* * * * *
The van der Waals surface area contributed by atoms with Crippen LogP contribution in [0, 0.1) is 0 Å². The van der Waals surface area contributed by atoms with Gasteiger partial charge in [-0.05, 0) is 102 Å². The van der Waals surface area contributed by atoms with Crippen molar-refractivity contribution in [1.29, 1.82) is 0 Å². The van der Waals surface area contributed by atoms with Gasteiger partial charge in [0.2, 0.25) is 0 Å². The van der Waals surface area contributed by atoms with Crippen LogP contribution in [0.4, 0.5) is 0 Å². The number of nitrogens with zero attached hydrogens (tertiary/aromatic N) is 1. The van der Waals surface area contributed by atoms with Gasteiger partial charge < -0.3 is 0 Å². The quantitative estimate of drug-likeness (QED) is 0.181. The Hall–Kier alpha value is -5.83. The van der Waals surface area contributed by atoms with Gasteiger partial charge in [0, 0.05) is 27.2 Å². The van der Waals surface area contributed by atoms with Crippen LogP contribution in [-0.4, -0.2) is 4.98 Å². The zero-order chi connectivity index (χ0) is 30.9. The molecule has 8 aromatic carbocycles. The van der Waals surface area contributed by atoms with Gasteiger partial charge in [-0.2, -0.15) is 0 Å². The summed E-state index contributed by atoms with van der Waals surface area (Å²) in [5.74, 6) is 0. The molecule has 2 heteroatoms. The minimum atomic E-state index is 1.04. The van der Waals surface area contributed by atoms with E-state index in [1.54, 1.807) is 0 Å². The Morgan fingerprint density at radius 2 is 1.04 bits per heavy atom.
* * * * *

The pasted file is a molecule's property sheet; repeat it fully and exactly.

The van der Waals surface area contributed by atoms with Crippen LogP contribution in [0, 0.1) is 0 Å². The van der Waals surface area contributed by atoms with Gasteiger partial charge in [-0.05, 0) is 102 Å². The van der Waals surface area contributed by atoms with Crippen molar-refractivity contribution in [1.29, 1.82) is 0 Å². The van der Waals surface area contributed by atoms with Gasteiger partial charge in [0.2, 0.25) is 0 Å². The van der Waals surface area contributed by atoms with Crippen LogP contribution in [0.4, 0.5) is 0 Å². The number of nitrogens with zero attached hydrogens (tertiary/aromatic N) is 1. The van der Waals surface area contributed by atoms with Gasteiger partial charge < -0.3 is 0 Å². The quantitative estimate of drug-likeness (QED) is 0.181. The Hall–Kier alpha value is -5.83. The van der Waals surface area contributed by atoms with Gasteiger partial charge in [0, 0.05) is 27.2 Å². The van der Waals surface area contributed by atoms with Crippen LogP contribution in [-0.4, -0.2) is 4.98 Å². The zero-order chi connectivity index (χ0) is 30.9. The molecule has 8 aromatic carbocycles. The van der Waals surface area contributed by atoms with Gasteiger partial charge in [-0.2, -0.15) is 0 Å². The summed E-state index contributed by atoms with van der Waals surface area (Å²) in [5.74, 6) is 0. The molecule has 2 heteroatoms. The minimum atomic E-state index is 1.04. The van der Waals surface area contributed by atoms with E-state index in [1.54, 1.807) is 0 Å². The Morgan fingerprint density at radius 2 is 1.04 bits per heavy atom.